2018 points standing: 14th

2017 laps led: 217

2018 laps led: 29

2017 top 10s: 11

2018 top 10s: 8


Ricky Stenhouse Jr.

2017 wins: 2

2018 best finish: 4th (Bristol I)

2017 points finish: 13th

2018 points standing: 16th

2017 laps led: 56

2018 laps led: 121

2017 top 10s: 9

2018 top 10s: 3


Denny Hamlin

2017 wins: 2

2018 best finish: 3rd (Daytona 500, Richmond, Coca-Cola 600)

2017 points finish: 6th

2018 points standing: 10th

2017 laps led: 710

2018 laps led: 259

2017 top 10s: 22

2018 top 10s: 12


Matt Kenseth

2017 wins: 1

2018 best finish: 13th (Pocono I)

2017 points finish: 7th

2018 points standing: 34th

2017 laps led: 421

2018 laps led: 0

2017 top 10s: 18

2018 top 10s: 0


Kasey Kahne

2017 wins: 1

2018 best finish: 4th (Daytona II)

2017 points finish: 15th

2018 points standing: 27th

2017 laps led: 41

2018 laps led: 30

2017 top 10s: 6

2018 top 10s: 1


Ryan Newman

2017 wins: 1

2018 best finish: 6th (New Hampshire)

2017 points finish: 16th

2018 points standing: 17th

2017 laps led: 46

2018 laps led: 57

2017 top 10s: 13

2018 top 10s: 6


Ryan Blaney

2017 wins: 1

2018 best finish: 2nd (Kentucky)

2017 points finish: 9th

2018 points standing: 7th

2017 laps led: 301

2018 laps led: 585

2017 top 10s: 14

2018 top 10s: 12

Sam Bass, famed paint scheme and race program designer, dies

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Sam Bass, the artist known for designing many iconic NASCAR paint schemes and race programs, died Saturday.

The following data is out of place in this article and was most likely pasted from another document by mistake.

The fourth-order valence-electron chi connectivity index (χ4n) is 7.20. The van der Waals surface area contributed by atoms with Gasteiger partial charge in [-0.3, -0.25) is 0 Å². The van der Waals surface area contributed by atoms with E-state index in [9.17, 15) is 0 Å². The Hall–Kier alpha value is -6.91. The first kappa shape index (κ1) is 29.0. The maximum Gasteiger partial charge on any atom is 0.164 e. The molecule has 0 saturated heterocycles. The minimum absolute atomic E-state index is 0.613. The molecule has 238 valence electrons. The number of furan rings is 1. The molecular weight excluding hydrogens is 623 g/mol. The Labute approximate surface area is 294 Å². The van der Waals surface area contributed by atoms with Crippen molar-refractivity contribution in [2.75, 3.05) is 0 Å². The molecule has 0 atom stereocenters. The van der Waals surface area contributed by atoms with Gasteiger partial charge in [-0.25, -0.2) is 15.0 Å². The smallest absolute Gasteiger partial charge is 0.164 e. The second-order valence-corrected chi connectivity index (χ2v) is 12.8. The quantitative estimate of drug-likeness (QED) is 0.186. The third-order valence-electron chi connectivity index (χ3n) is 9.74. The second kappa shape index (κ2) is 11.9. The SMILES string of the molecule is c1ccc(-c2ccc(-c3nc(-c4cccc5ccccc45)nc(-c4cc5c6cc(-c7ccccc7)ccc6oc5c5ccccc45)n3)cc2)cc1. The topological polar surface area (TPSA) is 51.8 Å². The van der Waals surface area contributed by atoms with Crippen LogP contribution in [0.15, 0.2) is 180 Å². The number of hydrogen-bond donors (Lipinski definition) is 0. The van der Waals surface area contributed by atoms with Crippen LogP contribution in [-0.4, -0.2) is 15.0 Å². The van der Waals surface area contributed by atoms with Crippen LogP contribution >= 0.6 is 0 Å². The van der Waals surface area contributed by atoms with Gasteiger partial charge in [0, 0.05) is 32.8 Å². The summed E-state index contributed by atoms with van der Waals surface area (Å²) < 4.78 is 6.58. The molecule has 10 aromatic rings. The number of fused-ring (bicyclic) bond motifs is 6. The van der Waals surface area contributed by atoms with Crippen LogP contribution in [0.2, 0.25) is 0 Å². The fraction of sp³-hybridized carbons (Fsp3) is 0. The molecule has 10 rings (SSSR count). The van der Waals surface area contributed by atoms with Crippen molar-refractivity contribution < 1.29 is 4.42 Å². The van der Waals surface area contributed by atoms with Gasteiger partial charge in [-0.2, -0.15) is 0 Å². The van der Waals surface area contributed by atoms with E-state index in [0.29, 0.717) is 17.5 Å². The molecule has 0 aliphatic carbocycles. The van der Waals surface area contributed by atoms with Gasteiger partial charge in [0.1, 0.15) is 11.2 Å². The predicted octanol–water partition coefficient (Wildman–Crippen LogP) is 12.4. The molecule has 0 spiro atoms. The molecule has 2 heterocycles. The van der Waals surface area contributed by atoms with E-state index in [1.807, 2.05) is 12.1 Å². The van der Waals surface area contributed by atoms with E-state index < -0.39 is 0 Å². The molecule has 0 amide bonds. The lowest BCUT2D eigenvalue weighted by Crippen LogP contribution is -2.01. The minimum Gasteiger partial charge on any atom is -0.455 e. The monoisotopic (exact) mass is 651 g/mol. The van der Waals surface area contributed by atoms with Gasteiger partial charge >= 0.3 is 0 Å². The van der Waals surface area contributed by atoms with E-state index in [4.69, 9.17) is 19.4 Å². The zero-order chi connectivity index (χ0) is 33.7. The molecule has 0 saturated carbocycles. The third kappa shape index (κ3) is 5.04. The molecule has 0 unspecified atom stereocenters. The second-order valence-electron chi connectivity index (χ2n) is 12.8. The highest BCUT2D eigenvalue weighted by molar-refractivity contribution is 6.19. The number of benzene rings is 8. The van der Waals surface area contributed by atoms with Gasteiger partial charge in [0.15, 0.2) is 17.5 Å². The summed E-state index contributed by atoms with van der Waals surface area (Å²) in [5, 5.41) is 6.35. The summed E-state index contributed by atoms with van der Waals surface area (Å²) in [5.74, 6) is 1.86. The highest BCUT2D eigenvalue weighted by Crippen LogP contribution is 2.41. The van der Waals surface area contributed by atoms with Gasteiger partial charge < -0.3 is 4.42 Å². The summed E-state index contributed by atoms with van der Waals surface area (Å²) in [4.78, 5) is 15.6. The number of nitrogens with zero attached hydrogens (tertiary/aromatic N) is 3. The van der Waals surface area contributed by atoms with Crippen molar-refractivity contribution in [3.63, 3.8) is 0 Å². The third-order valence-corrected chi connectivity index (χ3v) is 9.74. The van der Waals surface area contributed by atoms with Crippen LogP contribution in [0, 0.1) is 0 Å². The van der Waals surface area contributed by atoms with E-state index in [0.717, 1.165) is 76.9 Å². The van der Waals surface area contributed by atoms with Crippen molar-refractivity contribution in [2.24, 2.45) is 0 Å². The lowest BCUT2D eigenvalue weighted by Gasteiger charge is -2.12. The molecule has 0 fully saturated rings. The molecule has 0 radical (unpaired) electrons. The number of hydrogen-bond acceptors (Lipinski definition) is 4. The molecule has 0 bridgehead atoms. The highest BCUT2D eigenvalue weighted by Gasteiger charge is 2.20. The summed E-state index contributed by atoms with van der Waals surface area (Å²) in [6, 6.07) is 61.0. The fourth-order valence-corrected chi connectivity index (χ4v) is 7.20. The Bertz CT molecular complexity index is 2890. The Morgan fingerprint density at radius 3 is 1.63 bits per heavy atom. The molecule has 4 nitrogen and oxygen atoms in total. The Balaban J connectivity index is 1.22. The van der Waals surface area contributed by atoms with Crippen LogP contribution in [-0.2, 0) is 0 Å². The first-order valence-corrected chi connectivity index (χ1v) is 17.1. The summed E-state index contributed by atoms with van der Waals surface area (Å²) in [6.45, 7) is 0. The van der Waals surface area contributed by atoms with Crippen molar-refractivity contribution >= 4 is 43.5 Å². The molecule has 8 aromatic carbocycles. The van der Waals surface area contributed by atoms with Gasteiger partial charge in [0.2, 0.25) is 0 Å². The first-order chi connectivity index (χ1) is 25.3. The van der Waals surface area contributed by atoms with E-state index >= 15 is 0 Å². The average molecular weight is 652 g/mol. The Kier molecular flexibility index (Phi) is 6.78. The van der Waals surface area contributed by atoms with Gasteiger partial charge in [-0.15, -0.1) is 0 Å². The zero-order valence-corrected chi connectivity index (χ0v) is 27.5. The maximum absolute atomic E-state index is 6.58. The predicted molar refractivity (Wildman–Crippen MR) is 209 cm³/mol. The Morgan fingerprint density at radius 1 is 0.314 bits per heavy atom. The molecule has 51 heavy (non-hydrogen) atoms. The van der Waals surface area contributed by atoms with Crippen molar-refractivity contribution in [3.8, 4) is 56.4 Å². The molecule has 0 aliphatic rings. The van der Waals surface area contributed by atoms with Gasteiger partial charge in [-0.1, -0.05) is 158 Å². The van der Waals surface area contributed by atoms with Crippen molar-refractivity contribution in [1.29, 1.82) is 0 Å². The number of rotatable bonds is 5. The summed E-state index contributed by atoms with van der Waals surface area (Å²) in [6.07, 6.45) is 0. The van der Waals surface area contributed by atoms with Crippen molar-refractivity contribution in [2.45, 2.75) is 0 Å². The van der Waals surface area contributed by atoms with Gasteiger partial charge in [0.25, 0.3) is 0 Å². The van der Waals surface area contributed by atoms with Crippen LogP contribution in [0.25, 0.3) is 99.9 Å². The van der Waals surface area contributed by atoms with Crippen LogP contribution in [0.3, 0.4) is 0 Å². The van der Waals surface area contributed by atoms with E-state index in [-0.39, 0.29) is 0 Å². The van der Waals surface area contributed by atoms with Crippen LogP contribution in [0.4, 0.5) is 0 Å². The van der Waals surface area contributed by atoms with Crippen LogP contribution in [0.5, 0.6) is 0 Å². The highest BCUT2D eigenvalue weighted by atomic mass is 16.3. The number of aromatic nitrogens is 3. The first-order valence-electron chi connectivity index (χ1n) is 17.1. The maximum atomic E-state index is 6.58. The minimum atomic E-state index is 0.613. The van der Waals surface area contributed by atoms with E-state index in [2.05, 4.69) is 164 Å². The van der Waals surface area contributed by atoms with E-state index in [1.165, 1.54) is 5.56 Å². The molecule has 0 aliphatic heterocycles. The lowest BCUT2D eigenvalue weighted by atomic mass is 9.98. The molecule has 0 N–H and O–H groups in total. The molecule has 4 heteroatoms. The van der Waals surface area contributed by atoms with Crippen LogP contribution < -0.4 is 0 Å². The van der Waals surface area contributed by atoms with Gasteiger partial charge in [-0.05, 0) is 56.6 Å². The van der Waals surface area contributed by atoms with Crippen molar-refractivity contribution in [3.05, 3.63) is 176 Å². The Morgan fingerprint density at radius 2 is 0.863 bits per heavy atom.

His wife Denise confirmed Bass’ passing on Twitter. He was 57.

Bass, who designed Jeff Gordon’s striking “Rainbow Warriors” paint scheme, had spent the last few years looking for a new kidney. That was a result of a sepsis infection that originated in a blister on his left foot in 2005 and led to a below-the-knee amputation in 2008. Bass also had Type 1 diabetes, which he was diagnosed with at the age of 29.

Bass was inspired to become a NASCAR artist when he was 7 after attending his first race at Southside Speedway in suburban Richmond, Virginia.

“I was so amazed that night not only by the excitement and watching those cars run around and beat and bang on each other, but also the color – how all the cars were painted so many different colors,” Bass told NBC Sports in 2017. “I was like, ‘How cool is this?’ I couldn’t wait to get home to pull out my markers.”